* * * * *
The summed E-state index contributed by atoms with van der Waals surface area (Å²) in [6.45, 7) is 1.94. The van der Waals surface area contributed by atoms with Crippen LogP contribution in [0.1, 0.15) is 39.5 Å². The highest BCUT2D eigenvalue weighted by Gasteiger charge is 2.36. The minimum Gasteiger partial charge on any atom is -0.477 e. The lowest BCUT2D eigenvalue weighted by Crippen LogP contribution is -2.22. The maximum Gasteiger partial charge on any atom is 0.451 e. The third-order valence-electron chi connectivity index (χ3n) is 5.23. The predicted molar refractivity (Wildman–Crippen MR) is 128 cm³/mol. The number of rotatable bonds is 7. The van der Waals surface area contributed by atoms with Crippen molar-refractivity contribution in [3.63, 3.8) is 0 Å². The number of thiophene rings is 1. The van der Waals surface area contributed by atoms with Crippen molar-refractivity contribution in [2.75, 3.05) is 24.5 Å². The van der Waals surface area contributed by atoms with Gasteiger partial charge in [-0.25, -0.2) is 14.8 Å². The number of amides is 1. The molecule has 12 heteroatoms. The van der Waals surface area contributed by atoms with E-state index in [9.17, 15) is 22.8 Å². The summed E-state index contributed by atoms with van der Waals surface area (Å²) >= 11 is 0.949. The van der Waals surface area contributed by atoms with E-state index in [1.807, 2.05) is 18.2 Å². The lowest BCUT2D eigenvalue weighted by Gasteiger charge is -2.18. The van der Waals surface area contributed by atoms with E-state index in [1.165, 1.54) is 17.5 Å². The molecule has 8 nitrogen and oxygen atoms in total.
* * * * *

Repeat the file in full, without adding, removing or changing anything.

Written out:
The summed E-state index contributed by atoms with van der Waals surface area (Å²) in [6.45, 7) is 1.94. The van der Waals surface area contributed by atoms with Crippen LogP contribution in [0.1, 0.15) is 39.5 Å². The highest BCUT2D eigenvalue weighted by Gasteiger charge is 2.36. The minimum Gasteiger partial charge on any atom is -0.477 e. The lowest BCUT2D eigenvalue weighted by Crippen LogP contribution is -2.22. The maximum Gasteiger partial charge on any atom is 0.451 e. The third-order valence-electron chi connectivity index (χ3n) is 5.23. The predicted molar refractivity (Wildman–Crippen MR) is 128 cm³/mol. The number of rotatable bonds is 7. The van der Waals surface area contributed by atoms with Crippen molar-refractivity contribution in [3.63, 3.8) is 0 Å². The number of thiophene rings is 1. The van der Waals surface area contributed by atoms with Crippen molar-refractivity contribution in [2.75, 3.05) is 24.5 Å². The van der Waals surface area contributed by atoms with Gasteiger partial charge in [-0.25, -0.2) is 14.8 Å². The number of amides is 1. The molecule has 12 heteroatoms. The van der Waals surface area contributed by atoms with E-state index in [9.17, 15) is 22.8 Å². The summed E-state index contributed by atoms with van der Waals surface area (Å²) >= 11 is 0.949. The van der Waals surface area contributed by atoms with E-state index in [1.807, 2.05) is 18.2 Å². The lowest BCUT2D eigenvalue weighted by Gasteiger charge is -2.18. The van der Waals surface area contributed by atoms with E-state index in [1.165, 1.54) is 17.5 Å². The molecule has 8 nitrogen and oxygen atoms in total.